As for atheists actually denying freedom of belief, the anti-theists I mention thankfully don't have the influence to make laws, but it's not hard to find examples of atheists who did, and who denied religious freedoms as a consequence. The classic case for this would be in the Communist countries of the twentieth century when religion was effectively outlawed. China has recently relaxed this, but both it and the USSR denied religious freedoms for quite some time.
The point I'm trying to make in this piece is that denial of freedom of belief is heinous whichever beliefs are being denied.
Modern atheists would do better (in my opinion) to defend freedom of belief - which protects them and everyone else - rather than attacking religion and trying to belittle beliefs they don't hold by characterising people who hold them as insane or otherwise impaired.
Since in our societies the mentally impaired are denied rights in order to be rehabilitated, I do think that accusations of this kind are tantamount to denial of freedom of belief. One might even say it was "incitement to deny freedom of belief".
Because of my own personal history, I also worry about the religious children who I imagine being persecuted in playgrounds by atheists emboldened by intellectuals throwing around ideas of the kind "religion is insanity". Since I was persecuted in school by atheist children in the 1970s without any incitement by noted figures, I dread to think what might happen now. Of course, I hope that this is just my paranoia.
If a person's words cause persecution, have we crossed the line from persuasion? It's a difficult line to draw. I find it troubling that we should have to draw it at all.
Thanks for raising this point for discussion!
Posted by: Chris | February 13, 2008 at 02:26 PM
I wasn't really stating my beliefs about copyright - I was stating what I thought to be the law.
As for the copyright the image in under - how can you tell which particular copyright the artist used and if he/she considered fair use?
And just because something is on display in one place on the internet, this does not suddenly mean anyone can take that image and display it elsewhere. I agree some artists may benefit - but that is not the point (although it is *a* point :-) ).
My point was basically, sure, people do this, but it is still not the correct way of doing it. If you argue you haven't time to check up on everything you "borrow" (steal whatever) then perhaps you should do something different?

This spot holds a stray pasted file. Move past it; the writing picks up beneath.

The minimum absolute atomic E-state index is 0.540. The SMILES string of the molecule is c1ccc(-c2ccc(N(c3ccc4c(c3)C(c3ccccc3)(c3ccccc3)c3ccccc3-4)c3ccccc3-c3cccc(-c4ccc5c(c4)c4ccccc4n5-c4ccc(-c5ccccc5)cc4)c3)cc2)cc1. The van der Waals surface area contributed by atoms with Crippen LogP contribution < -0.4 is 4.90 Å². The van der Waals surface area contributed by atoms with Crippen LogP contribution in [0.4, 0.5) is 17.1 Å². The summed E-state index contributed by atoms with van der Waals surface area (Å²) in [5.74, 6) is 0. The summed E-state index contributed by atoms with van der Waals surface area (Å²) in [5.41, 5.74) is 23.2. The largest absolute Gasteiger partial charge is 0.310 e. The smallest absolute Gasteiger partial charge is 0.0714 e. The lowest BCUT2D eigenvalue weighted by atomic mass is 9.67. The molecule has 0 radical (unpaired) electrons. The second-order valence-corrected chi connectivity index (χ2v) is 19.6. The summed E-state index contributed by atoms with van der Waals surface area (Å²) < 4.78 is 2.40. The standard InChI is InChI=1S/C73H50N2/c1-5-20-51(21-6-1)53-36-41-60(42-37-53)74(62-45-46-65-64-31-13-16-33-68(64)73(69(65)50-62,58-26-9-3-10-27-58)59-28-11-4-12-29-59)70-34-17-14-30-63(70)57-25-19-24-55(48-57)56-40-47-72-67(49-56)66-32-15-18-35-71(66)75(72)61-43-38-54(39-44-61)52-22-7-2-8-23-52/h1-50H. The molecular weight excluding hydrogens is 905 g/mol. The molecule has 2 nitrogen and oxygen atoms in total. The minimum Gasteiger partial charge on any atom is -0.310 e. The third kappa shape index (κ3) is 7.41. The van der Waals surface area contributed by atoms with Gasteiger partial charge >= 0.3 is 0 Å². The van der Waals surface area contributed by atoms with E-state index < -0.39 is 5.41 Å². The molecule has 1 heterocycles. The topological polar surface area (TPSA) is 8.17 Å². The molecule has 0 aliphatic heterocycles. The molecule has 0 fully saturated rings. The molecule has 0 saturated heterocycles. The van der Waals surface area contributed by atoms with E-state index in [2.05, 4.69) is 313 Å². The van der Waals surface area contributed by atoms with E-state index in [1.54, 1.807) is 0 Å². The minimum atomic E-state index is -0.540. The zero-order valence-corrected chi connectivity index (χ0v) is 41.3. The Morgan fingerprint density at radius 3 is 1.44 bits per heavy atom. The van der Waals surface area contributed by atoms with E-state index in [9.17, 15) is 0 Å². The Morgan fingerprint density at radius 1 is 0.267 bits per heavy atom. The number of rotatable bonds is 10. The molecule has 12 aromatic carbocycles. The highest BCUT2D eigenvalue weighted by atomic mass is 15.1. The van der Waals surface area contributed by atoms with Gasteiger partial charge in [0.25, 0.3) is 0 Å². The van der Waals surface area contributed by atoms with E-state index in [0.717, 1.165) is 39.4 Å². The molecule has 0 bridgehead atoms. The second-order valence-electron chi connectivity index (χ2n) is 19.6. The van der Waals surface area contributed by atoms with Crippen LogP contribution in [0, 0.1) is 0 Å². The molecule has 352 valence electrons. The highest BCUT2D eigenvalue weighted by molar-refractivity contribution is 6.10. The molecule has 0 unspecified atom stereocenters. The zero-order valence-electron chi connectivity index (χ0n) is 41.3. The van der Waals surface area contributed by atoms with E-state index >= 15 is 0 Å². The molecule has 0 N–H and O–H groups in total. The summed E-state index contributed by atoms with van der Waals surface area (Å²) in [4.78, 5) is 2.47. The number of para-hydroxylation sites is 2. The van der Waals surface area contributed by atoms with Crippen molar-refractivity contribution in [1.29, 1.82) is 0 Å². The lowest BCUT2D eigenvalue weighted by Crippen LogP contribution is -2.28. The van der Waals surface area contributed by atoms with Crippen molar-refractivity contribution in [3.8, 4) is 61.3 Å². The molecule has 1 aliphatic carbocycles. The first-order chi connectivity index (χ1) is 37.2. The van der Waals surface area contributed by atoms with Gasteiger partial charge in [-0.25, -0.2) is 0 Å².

It certainly wouldn't stand up in a court that you were too busy to stick to the law ;-) Of course, if you got the image from the artist's own site with their own copyright on it and it said there that "use is acceptable" then no-one has any problems.
Once again, I am not saying *don't do it* just beware of the lines you are crossing :-)
Posted by: Neil | February 13, 2008 at 03:02 PM
Neil: Sure, I understand where you're coming from. :) But my point here is that "fair use" is a legal concept that has nothing to do with the opinions of the copyright holder - people can use certain text extracts and images under the concept of "fair use" without gaining express permission.
So my point is I am sticking to the law - and under the law, anyone who feels what I have done isn't "fair use" is free to protest. I'm telling them expressly: tell me, and I'll take it down. As far as I understand copyright law, this is a legitimate approach. I've made no money from the image, so there would be no damages to pay unless my use was shown to accrue detriment to the copyright holder somehow - but as already noted, I can in fact show precisely the opposite! ;)
"Fair use" has taken a beating in the US recently, but here I have the luxury to not go all namby-pampy as most book publishers have done. There is an underlying sense in which the law is there to support us, not to constrain us, so I say: let's use copyright materials sensibly and respectably under the "fair use" concept and not be so afraid of crossing fuzzy legal lines.
This is a strange sidebar discussion to have in the comments for "Freedom of Belief", but it's an interesting subject all the same. :)
Posted by: Chris | February 14, 2008 at 02:08 PM
Yes it appear "fair use" gets around this - specifically by saying that showing a thumbnail of an image is considered "transformative" and therefore more likely applicable usage under "fair use" (although it isn't a shoe-in - but then what is?).
I guess making sure you link to the original rather than a reproduction would be a cautious approach, and obviously some have their works under Creative Commons licences which allows for more varied usage...
For those interested, the EFF have an excellent bloggers' reference which includes a legal FAQ covering these sticky issues. :-)
Posted by: Neil | February 15, 2008 at 12:52 PM
I have been a bit remiss at the old houskeeping and checking things out lately, and I came across tour use of the image on the previous occasion in the same way I did tonight; I was checking out the incoming links on the blog...
Posted by: BondBloke | June 24, 2008 at 08:33 PM
BondBloke: Ah, right. Thanks for stopping by to let me know! Its fascinating how data passes between people on the internet these days. :)
Posted by: Chris | June 27, 2008 at 01:07 PM